Dear Abigail

I was harshly reprimanded in front of others. How do I go forward?


Dear Abigail,

Recently I was talking to the wife of the retired pastor of the church where my husband is currently the pastor. As our conversation continued, the head deacon passed by and commented about how it had been so cold lately.

I exclaimed, “Oh my gosh, I know!”

Immediately, I was harshly reprimanded by the retired pastor’s wife in front of several church members.

I agree that this wasn’t the best choice of words for me to use, and I am working on that. But I am so upset! It was very embarrassing. And sadly, this wasn’t the first time this woman has “lined me out,” so this incident was the “icing on the cake” for me. I left immediately with good intentions to tell her how I really felt in an email.

But the next day as I sat at the computer to email her, I noticed that she had already sent me a very apologetic note indicating that she had a long way to go with her character. It was a nice gesture, but I’m wondering how to go forward now.


Dear Angry,

Whoever coined the phrase “Sticks and stones may break my bones, but words will never hurt me” may have been a little off base. Words do hurt. And we can’t take them back.

The Bible has much to say about our words. Ephesians 4:29 tells us, “Let no corrupt communication proceed out of your mouth, but that which is good to the use of edifying, that it may minister grace unto the hearers” (KJV). We all need to be more aware of how powerful our words can be to others.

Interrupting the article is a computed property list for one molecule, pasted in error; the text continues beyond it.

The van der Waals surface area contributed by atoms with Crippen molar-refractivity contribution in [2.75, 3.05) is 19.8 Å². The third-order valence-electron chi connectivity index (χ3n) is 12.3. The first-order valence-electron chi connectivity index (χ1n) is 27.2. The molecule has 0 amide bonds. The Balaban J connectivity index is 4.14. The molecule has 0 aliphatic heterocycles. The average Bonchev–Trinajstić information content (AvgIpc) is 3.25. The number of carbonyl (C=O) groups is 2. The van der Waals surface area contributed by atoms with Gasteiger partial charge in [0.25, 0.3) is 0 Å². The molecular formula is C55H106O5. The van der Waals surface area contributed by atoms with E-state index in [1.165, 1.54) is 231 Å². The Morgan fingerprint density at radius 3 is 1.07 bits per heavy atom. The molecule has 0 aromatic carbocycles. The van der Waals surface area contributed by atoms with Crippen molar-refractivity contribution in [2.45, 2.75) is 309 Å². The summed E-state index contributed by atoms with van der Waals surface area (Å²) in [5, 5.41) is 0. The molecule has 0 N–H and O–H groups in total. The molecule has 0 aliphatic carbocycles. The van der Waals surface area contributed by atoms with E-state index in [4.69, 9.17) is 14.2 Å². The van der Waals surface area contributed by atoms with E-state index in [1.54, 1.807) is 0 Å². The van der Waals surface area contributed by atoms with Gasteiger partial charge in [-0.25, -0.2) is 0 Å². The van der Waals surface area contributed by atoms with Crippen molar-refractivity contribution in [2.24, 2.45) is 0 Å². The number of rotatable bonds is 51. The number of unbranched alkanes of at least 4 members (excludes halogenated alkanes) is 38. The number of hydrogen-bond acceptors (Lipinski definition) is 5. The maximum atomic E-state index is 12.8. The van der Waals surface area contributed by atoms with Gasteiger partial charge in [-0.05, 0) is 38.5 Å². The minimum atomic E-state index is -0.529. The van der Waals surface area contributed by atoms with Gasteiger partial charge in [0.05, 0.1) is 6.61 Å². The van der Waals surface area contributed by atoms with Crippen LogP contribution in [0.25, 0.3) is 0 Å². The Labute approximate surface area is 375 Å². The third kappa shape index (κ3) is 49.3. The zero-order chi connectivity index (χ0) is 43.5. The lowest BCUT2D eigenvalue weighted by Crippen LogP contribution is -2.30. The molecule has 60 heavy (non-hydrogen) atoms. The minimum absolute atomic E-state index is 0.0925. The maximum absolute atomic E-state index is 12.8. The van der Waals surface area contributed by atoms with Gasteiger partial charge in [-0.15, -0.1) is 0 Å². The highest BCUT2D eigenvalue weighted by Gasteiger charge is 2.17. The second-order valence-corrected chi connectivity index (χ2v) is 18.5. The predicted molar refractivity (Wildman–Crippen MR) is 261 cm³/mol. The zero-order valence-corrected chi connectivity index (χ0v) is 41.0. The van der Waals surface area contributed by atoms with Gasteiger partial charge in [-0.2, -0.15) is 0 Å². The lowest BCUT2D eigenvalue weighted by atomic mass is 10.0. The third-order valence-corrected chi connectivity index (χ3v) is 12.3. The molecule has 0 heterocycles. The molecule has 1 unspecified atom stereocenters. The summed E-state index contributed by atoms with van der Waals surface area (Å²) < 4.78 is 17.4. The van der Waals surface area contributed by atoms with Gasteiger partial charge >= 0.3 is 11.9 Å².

It is perfectly understandable to have a visit with the wife of the retired pastor. Prayerfully ask God to give you wisdom as to how the conversation can be healing for both of you. It may be that she needs somebody to talk to, and that someone may be you! Rather than responding with anger, pray and ask God to give you an extra measure of love in your heart.

Many years ago a common acronym was WWJD (What Would Jesus Do?). While you may be tempted to give a response that is laced with anger or bitterness, it would be wise to pause and ask, “What would Jesus do?” We should always be mindful of others when we speak in an effort to curtail damaging effects.

The world is certainly lacking when it comes to kind words, or better yet kindness in general. There are hurting people all around us and especially in our congregations. I know that God will help you do your part in building others up as we pray this simple yet profound prayer: “Set a watch, O Lord, before my mouth; keep the door of my lips” (Psalm 141:3, KJV).

God is in the business of perfecting our characters; He wants us to depend totally upon Him for this beautiful transformation. Trust God to turn this bitter encounter into a blessed friendship.